French foreign policy: so far, François, So good

On foreign policy, the French president is proving skilful and radical.

Given France’s importance as a world power, a member of the UN Security Council, one of the world’s largest economies, a nuclear power, and a driver of the EU project, French foreign policy under President Hollande is of fundamental importance to all of us.

Ironically no one mentioned foreign policy in six months of presidential campaigning. And Hollande is without a nano-second of government practice, let along international experience. Unnervingly, therefore, the answer to the question "Whither France in the world?" is quite simply "We don’t know, because no one has told us".

Hollande arrived at the Elysee Palace this month without much of a foreign policy narrative at all. And yet he was immediately confronted with numerous top-level international meetings of unprecedented intensity. On the day of his inauguration Hollande flew to Berlin to discuss the contentious issues of the Fiscal Treaty with its arch-backer Angela Merkel. After that it was to the United States for his first meeting with President Obama. Hollande had uncomfortable news – France would be pulling its troops out of Afghanistan. Then it was on to summits with the G8, NATO, G20 ones, and last but by no means least, the EU.

Even an experienced diplomat like Kissinger would have found this taxing. Hollande was faced with challenges of breathtaking complexity for a man whose recent overseas experience amounted to little more than put-putting around Greek islands on his motor scooter. However, just two weeks in and he has been doing rather well. We may be facing an unusual phenomenon in French politics: some politicians, through a difficult to analyse combination of virtù and fortuna, are lucky.

When, at the start of his presidential campaign, Hollande said he wanted to renegotiate the Eurozone Fiscal Treaty people laughed. It sounded as if Hollande was just making it up, and that he would pay the price with stock market chaos and Merkel’s ire. But fortuna has been good to him. It soon became clear that he was not alone in wanting more emphasis on growth and less on austerity. Italy piped up, as did Greece, and when Hollande met Obama , even he told him the US wanted stimulus growth in Europe. Even Germany may be changing its tune. With the German CDU getting a drubbing in the May North-Rhine Westphalia elections, and Merkel facing further elections in 2013, its vice-like grip on austerity no longer seems both politically as well as economically unquestionable. Hollande increasingly looks not just competent in capitals across Europe and North America, but also a man possessed with forethought.

Likewise, to tell the leader of the free world that to distinguish himself from his main rival in the election campaign he had to promise French troops would be withdrawn early from Afghanistan is not an easy thing to raise during your first meeting. But once again, luckily for Hollande "Home for Christmas" is logistically near impossible. 3,500 troops, 900 vehicles and 1400 containers cannot be removed from Afghanistan before December. Hollande will withdraw the troops, but in a way that will not trigger the fury of the Americans, while dismaying his domestic audience.

So far, François, so good. It won’t always be like this though. Cuts in spending – in defence especially – are looming, as are a mountain of other problems. And they are truly Himalayan: the ongoing Arab Spring, Syria, Iran, Sub-Saharan Africa. But many of these states are happy with a Hollande presidency. In his desperate attempts to beat off the challenge from the far right, Sarkozy’s campaign angered many of these African States, with its undertones of colonialism and even – intended or not – racism. And France’s former colonies really are ready for a new kind of relationship with the Motherland, who has sometimes been anything but maternal.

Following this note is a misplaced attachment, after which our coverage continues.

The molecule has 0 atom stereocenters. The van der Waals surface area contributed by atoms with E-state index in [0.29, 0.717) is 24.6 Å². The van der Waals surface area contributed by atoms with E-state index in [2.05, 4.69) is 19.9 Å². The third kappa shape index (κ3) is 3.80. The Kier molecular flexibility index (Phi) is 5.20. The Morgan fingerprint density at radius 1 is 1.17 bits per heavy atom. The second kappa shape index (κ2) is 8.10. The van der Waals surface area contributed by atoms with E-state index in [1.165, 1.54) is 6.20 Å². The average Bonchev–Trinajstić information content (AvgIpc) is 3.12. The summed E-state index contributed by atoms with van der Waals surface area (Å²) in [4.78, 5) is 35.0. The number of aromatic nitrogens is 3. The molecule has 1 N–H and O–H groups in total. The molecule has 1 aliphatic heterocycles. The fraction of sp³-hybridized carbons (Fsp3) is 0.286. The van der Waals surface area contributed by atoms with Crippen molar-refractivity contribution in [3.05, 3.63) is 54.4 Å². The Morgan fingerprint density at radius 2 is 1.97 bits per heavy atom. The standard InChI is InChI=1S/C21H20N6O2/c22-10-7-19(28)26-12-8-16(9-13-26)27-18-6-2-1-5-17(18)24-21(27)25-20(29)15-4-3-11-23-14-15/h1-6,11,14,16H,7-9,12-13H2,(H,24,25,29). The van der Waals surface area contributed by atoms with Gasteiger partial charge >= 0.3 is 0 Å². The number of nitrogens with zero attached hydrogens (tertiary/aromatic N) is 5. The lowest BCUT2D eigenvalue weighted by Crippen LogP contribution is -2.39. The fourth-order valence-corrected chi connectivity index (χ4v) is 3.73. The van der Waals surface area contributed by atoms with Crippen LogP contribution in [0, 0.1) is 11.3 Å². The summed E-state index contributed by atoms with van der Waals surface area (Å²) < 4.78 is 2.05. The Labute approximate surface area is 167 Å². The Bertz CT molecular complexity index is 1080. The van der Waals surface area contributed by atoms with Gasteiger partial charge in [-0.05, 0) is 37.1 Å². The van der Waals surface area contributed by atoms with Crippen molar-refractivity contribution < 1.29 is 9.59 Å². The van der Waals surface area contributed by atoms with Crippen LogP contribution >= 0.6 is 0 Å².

But it is not just new relationships with foreign powers that Hollande must forge. He needs quickly to develop a new foreign policy rhetoric and narrative that will define his presidency. Since de Gaulle, a certain logic has driven French foreign policy and the French Socialist Party’s overall foreign policy has not been markedly dissimilar from the mainstream right’s. That is a real shame, for new ideas and approaches from the intelligent, sophisticated, and politically thoughtful French would be so welcome in the world today, given the challenges the world faces.

For today at least, Hollande is one of the luckiest politicians in the history of the Fifth Republic. It remains to be seen: he may turn out to be one of the most skilful, and in foreign policy at least, the most radical.

John Gaffney is the co-director of the Aston Centre for Europe

French President François Hollande meets with Barack Obama following their bilateral meeting in the Oval Office at the White House. Photograph: Getty Images.

John Gaffney is the co-director of the Aston Centre for Europe, specialising in French politics and the discourse of leadership.

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The 11 things we know after the Brexit plan debate

Labour may just have fallen into a trap. 

On Wednesday, both Labour and Tory MPs filed out of the Commons together to back a motion calling on the Prime Minister to commit to publish the government’s Brexit plan before Article 50 is triggered in March 2017. 

The motion was proposed by Labour, but the government agreed to back it after inserting its own amendment calling on MPs to “respect the wishes of the United Kingdom” and adhere to the original timetable. 

With questions on everything from the customs union to the Northern Irish border, it is clear that the Brexit minister David Davis will have a busy Christmas. Meanwhile, his declared intention to stay schtum about the meat of Brexit negotiations for now means the nation has been hanging off every titbit of news, including a snapped memo reading “have cake and eat it”. 

So, with confusion abounding, here is what we know from the Brexit plan debate: 

1. The government will set out a Brexit plan before triggering Article 50